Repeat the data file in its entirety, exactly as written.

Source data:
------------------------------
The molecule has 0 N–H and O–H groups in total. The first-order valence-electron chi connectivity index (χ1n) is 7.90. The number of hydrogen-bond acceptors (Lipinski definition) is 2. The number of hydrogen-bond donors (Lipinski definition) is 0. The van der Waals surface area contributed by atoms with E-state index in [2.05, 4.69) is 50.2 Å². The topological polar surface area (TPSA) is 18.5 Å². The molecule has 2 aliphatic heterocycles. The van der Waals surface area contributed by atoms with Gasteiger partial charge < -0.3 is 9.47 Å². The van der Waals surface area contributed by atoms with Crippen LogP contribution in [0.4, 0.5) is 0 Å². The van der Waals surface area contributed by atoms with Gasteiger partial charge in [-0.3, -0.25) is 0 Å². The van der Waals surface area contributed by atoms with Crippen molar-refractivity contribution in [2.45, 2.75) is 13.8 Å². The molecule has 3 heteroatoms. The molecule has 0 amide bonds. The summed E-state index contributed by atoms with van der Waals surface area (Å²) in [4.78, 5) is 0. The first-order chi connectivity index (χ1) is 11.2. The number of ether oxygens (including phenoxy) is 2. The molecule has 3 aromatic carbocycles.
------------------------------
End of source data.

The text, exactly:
The molecule has 0 N–H and O–H groups in total. The first-order valence-electron chi connectivity index (χ1n) is 7.90. The number of hydrogen-bond acceptors (Lipinski definition) is 2. The number of hydrogen-bond donors (Lipinski definition) is 0. The van der Waals surface area contributed by atoms with E-state index in [2.05, 4.69) is 50.2 Å². The topological polar surface area (TPSA) is 18.5 Å². The molecule has 2 aliphatic heterocycles. The van der Waals surface area contributed by atoms with Gasteiger partial charge < -0.3 is 9.47 Å². The van der Waals surface area contributed by atoms with Crippen LogP contribution in [0.4, 0.5) is 0 Å². The van der Waals surface area contributed by atoms with Gasteiger partial charge in [-0.3, -0.25) is 0 Å². The van der Waals surface area contributed by atoms with Crippen molar-refractivity contribution in [2.45, 2.75) is 13.8 Å². The molecule has 3 heteroatoms. The molecule has 0 amide bonds. The summed E-state index contributed by atoms with van der Waals surface area (Å²) in [4.78, 5) is 0. The first-order chi connectivity index (χ1) is 11.2. The number of ether oxygens (including phenoxy) is 2. The molecule has 3 aromatic carbocycles.